The Importance Of Keeping Your Head Warm
When you were a child, in the winter your parents probably never let you leave the house without a hat on. You'd likely think, "Why? I have hair for that!" But they were onto something. When your head is the slightest bit cold, the rest of your body will feel it. While the old adage that you lose 70 percent of your body heat through your head isn't actually true, you can still lose a lot of heat through that noggin of yours. After all, in most individuals, the head makes up about 10 percent of their body. That's a large percentage of your body to leave exposed to the elements. A hat won't keep you warm if you're totally nude, but it's still a very important addition to your winter wardrobe.
There are two main ways that your entire body can lose heat: conduction and convection. The former pertains to one solid matter interacting with another, and the latter pertains to gases interacting with solid matter. In terms of keeping your head warm, you mostly need to worry about convection. You probably don't put your head on cold objects, but your head does interact with cold gases all day long if it is exposed. Because hot always travels to cold, if the air your head interacts with is colder than your head, then the heat from your head will leave it and travel towards that air. Wearing a hat traps that heat against your head, and keeps it from following its instincts of chasing after the cold air.
Keeping your ears warm is also very important. Don't forget that your ears have almost no fat on them to keep them warm. That's why they become cold to the touch almost instantly when you go outside in the winter. And beneath the cold skin of your ears lie the nerves in your ears. These are tremendously sensitive to temperature change, which is why you can often feel a pain inside of your ears when it's cold out. That's why wearing hats during the day and even sleeping in hooded blankets at night is especially important when it is cold.
What To Look For In A Good Winter Hat
When you were a child, you had to wear whatever winter hat your mom plopped on your head as you left the house. But now that you're an adult, you can tailor your hat choices to your style and needs. If you live in a very cold climate, the material type will be especially important for you. Some hats are reversible, with extra-warm polar fleece on one side, for those particularly biting days, and wool on the other. For less severe climates, you can look for a wool blend that may also combine acrylic and polyester.
If you need your hat for winter sports and plan on having cold winds whip against your face for hours, look for a hat with an attached windproof mask and ear flaps. If you combine that with some good goggles then your head and face will be completely warm. You may also want a hat that is water-resistant, because you never know when you'll be caught on the slopes during snowfall.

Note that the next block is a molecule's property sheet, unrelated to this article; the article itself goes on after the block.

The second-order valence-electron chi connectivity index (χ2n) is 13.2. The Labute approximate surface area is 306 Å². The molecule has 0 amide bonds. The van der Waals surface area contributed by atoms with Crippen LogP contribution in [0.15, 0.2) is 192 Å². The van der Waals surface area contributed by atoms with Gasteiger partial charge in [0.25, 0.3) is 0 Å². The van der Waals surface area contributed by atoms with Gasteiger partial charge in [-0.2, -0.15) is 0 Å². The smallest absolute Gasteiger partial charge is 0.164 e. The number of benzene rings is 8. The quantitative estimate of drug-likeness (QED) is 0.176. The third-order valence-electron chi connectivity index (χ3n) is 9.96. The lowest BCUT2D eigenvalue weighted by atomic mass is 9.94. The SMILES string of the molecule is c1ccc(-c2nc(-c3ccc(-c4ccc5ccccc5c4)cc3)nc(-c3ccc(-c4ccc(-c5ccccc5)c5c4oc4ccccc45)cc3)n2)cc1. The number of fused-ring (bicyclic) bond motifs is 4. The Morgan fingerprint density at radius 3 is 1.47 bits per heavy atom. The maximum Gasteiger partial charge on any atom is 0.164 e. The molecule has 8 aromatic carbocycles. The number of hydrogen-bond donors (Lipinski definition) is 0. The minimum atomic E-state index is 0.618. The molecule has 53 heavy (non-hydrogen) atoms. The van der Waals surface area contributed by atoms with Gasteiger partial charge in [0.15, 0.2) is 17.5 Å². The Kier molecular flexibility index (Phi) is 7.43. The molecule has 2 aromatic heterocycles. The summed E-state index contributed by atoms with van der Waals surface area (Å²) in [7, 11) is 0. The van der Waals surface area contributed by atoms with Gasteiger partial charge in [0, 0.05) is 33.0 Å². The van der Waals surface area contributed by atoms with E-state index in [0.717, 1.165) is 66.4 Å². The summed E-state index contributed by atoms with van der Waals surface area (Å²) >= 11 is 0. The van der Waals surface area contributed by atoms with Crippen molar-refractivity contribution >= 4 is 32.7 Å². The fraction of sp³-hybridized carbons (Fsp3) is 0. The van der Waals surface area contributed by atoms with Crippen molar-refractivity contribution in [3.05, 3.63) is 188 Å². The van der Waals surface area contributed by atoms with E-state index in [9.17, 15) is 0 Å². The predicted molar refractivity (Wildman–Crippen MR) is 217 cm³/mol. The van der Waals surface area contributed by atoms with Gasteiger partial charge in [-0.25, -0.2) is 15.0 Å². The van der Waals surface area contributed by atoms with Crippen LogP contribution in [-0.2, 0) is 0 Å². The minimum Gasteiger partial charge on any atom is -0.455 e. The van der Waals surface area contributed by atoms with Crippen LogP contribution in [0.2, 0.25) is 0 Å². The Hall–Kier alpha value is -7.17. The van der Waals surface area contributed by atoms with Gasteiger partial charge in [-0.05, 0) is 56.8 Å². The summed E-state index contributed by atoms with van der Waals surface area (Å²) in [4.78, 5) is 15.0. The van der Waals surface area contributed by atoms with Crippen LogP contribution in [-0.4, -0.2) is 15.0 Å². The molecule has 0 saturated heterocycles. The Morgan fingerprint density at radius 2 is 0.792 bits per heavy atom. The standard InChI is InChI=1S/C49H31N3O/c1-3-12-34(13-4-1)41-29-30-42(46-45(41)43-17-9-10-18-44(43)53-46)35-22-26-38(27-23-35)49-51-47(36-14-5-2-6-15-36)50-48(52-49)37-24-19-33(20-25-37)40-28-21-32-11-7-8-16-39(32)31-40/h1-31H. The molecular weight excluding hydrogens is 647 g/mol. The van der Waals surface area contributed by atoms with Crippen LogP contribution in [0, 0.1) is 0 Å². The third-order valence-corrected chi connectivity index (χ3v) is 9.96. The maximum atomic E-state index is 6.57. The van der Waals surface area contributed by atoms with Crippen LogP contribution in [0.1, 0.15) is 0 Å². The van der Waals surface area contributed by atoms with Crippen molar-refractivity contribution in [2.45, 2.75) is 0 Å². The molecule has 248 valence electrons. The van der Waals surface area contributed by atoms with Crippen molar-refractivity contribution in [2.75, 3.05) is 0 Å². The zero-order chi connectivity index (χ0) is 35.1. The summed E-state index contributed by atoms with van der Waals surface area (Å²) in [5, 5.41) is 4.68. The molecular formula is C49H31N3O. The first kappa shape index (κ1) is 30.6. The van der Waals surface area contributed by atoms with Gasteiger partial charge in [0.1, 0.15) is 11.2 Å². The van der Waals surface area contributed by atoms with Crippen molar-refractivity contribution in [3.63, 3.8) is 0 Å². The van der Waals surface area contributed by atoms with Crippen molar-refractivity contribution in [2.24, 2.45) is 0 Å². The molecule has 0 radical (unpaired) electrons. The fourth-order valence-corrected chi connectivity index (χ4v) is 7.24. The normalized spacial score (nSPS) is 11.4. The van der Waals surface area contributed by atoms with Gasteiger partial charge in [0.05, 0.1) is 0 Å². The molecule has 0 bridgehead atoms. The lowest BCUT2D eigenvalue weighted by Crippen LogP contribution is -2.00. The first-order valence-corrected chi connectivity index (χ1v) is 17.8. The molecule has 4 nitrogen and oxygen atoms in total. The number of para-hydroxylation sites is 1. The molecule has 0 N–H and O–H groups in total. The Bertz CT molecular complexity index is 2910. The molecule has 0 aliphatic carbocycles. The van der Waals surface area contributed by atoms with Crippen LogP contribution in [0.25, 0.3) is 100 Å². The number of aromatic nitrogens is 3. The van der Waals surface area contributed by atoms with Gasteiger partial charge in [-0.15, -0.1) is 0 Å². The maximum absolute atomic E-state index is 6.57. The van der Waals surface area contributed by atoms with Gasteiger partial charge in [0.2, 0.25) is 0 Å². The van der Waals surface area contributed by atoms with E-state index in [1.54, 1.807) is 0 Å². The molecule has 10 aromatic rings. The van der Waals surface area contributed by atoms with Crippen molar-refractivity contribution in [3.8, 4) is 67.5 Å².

Some hats have a visor that you can clip up or keep down to keep some sun out of your eyes. These are a nice option if you wear your hat both indoors and outdoors. Wearing a hat can sometimes interfere with conversation, but some have ear holes you can uncover to better hear your friends. Speaking of which, if you do plan on wearing your hat for a full day, going from meals with friends to hiking to other activities, look for one that easily folds up, so you can stick it in your jacket pocket.
The History Of Signature Winter Hats
When you think of winter hats, you likely picture two main types: the beanie, and the ushanka (the Russian hat with fur-lined earflaps you've seen in movies). Each of these has its own unique origin story. But first, let's look at the history of hats as a whole. Hats have been used for several reasons throughout history, including warming purposes, fashion, to denote different rankings in the military, and even to show someone's social status. The first recorded incidences of hats come from around 3000 B.C.E., but historians believe they must have existed before then. In the Middle Ages, hats transitioned more from utilitarian items to symbols of social status. In fact, hats have a long and complicated involvement in society. The 19th century saw the emergence of hats mainly intended for fashion. They started with bonnets and evolved into the large, elaborately decorated hats you might see the ladies of Downton Abbey wearing.
The beanie has been around since the 12th or 13th century. The first beanie was called a Monmouth and was named after the town where it was created in Wales. The original versions were made out of taffeta, satin, or velvet, and some even featured embroidery. Sometime between the 15th and 18th centuries, beanie makers started using wool, particularly that from the beloved Ryeland sheep. The beanie is still a very popular accessory today, and designers regularly come out with new styles and types, such as the Bluetooth beanie.
The ushanka hat has appeared in images from as early as the 1600s, and people throughout Slovenia, Ukraine, Russia, Serbia, Bulgaria, Germany, and other nearby countries have worn them for centuries. Many of these countries altered and improved upon the hat, particularly during wars throughout the area. Throughout the 1900s, Eastern European soldiers wore several versions of this hat, which is how it became a Soviet Union media icon. One photo of President Gerald Fold wearing a ushanka in 1974 caused quite a bit of tension in the U.S. Fortunately, since then, the hat has become de-stigmatized and is mostly a fashion item today used on especially cold winter days.